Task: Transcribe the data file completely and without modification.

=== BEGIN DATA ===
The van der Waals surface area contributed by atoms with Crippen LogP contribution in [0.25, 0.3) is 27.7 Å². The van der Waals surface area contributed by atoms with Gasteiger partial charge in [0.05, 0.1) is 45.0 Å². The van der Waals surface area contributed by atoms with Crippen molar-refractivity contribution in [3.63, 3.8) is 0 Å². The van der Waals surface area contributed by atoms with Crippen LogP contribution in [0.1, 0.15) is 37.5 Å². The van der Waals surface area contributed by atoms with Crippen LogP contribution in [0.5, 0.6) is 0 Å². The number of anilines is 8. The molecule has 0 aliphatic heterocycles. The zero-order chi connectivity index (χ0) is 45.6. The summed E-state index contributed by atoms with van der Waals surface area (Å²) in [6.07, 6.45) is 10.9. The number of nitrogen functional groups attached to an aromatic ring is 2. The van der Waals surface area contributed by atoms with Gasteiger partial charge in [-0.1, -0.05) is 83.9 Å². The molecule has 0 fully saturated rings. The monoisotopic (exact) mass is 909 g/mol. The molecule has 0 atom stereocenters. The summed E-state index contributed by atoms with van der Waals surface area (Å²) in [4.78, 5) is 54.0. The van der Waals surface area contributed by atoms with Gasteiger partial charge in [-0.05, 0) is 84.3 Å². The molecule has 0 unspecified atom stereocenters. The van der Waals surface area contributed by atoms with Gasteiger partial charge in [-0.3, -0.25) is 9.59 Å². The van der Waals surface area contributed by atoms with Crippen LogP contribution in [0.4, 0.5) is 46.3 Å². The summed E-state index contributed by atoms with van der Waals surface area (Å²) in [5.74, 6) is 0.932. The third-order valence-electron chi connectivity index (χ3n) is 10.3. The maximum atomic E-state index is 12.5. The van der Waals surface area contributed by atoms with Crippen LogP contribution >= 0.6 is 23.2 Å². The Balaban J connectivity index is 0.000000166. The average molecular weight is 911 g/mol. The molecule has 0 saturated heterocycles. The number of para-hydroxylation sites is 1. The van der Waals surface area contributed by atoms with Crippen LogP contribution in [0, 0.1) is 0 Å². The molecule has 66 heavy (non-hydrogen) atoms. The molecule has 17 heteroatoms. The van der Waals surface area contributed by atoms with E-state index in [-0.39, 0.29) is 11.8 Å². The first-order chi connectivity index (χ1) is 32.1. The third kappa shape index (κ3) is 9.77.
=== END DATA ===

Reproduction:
The van der Waals surface area contributed by atoms with Crippen LogP contribution in [0.25, 0.3) is 27.7 Å². The van der Waals surface area contributed by atoms with Gasteiger partial charge in [0.05, 0.1) is 45.0 Å². The van der Waals surface area contributed by atoms with Crippen molar-refractivity contribution in [3.63, 3.8) is 0 Å². The van der Waals surface area contributed by atoms with Crippen LogP contribution in [0.1, 0.15) is 37.5 Å². The van der Waals surface area contributed by atoms with Crippen LogP contribution in [0.5, 0.6) is 0 Å². The number of anilines is 8. The molecule has 0 aliphatic heterocycles. The zero-order chi connectivity index (χ0) is 45.6. The summed E-state index contributed by atoms with van der Waals surface area (Å²) in [6.07, 6.45) is 10.9. The number of nitrogen functional groups attached to an aromatic ring is 2. The van der Waals surface area contributed by atoms with Gasteiger partial charge in [-0.1, -0.05) is 83.9 Å². The molecule has 0 fully saturated rings. The monoisotopic (exact) mass is 909 g/mol. The molecule has 0 atom stereocenters. The summed E-state index contributed by atoms with van der Waals surface area (Å²) in [4.78, 5) is 54.0. The van der Waals surface area contributed by atoms with Gasteiger partial charge in [-0.05, 0) is 84.3 Å². The molecule has 0 unspecified atom stereocenters. The van der Waals surface area contributed by atoms with Gasteiger partial charge in [-0.3, -0.25) is 9.59 Å². The van der Waals surface area contributed by atoms with Crippen LogP contribution in [0.4, 0.5) is 46.3 Å². The summed E-state index contributed by atoms with van der Waals surface area (Å²) in [5.74, 6) is 0.932. The third-order valence-electron chi connectivity index (χ3n) is 10.3. The maximum atomic E-state index is 12.5. The van der Waals surface area contributed by atoms with Crippen LogP contribution >= 0.6 is 23.2 Å². The Balaban J connectivity index is 0.000000166. The average molecular weight is 911 g/mol. The molecule has 0 saturated heterocycles. The number of para-hydroxylation sites is 1. The van der Waals surface area contributed by atoms with Crippen LogP contribution in [0, 0.1) is 0 Å². The molecule has 66 heavy (non-hydrogen) atoms. The molecule has 17 heteroatoms. The van der Waals surface area contributed by atoms with E-state index in [-0.39, 0.29) is 11.8 Å². The first-order chi connectivity index (χ1) is 32.1. The third kappa shape index (κ3) is 9.77.